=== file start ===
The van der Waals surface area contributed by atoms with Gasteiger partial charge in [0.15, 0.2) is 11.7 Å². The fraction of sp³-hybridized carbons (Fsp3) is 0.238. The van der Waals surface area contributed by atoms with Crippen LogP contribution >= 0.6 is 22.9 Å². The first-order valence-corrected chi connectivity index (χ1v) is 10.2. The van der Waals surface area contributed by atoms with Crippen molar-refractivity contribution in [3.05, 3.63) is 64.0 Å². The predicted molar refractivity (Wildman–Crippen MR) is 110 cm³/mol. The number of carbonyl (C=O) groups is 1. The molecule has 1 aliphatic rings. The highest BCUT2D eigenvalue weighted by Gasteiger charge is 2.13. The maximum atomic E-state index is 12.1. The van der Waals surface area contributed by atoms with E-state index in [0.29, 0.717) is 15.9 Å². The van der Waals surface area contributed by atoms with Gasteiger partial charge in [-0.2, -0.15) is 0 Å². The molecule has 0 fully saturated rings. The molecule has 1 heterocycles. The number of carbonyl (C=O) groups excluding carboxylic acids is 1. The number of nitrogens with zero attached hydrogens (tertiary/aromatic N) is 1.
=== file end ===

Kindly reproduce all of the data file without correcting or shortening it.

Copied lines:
The van der Waals surface area contributed by atoms with Gasteiger partial charge in [0.15, 0.2) is 11.7 Å². The fraction of sp³-hybridized carbons (Fsp3) is 0.238. The van der Waals surface area contributed by atoms with Crippen LogP contribution >= 0.6 is 22.9 Å². The first-order valence-corrected chi connectivity index (χ1v) is 10.2. The van der Waals surface area contributed by atoms with Crippen molar-refractivity contribution in [3.05, 3.63) is 64.0 Å². The predicted molar refractivity (Wildman–Crippen MR) is 110 cm³/mol. The number of carbonyl (C=O) groups is 1. The molecule has 1 aliphatic rings. The highest BCUT2D eigenvalue weighted by Gasteiger charge is 2.13. The maximum atomic E-state index is 12.1. The van der Waals surface area contributed by atoms with E-state index in [0.29, 0.717) is 15.9 Å². The van der Waals surface area contributed by atoms with Gasteiger partial charge in [-0.2, -0.15) is 0 Å². The molecule has 0 fully saturated rings. The molecule has 1 heterocycles. The number of carbonyl (C=O) groups excluding carboxylic acids is 1. The number of nitrogens with zero attached hydrogens (tertiary/aromatic N) is 1.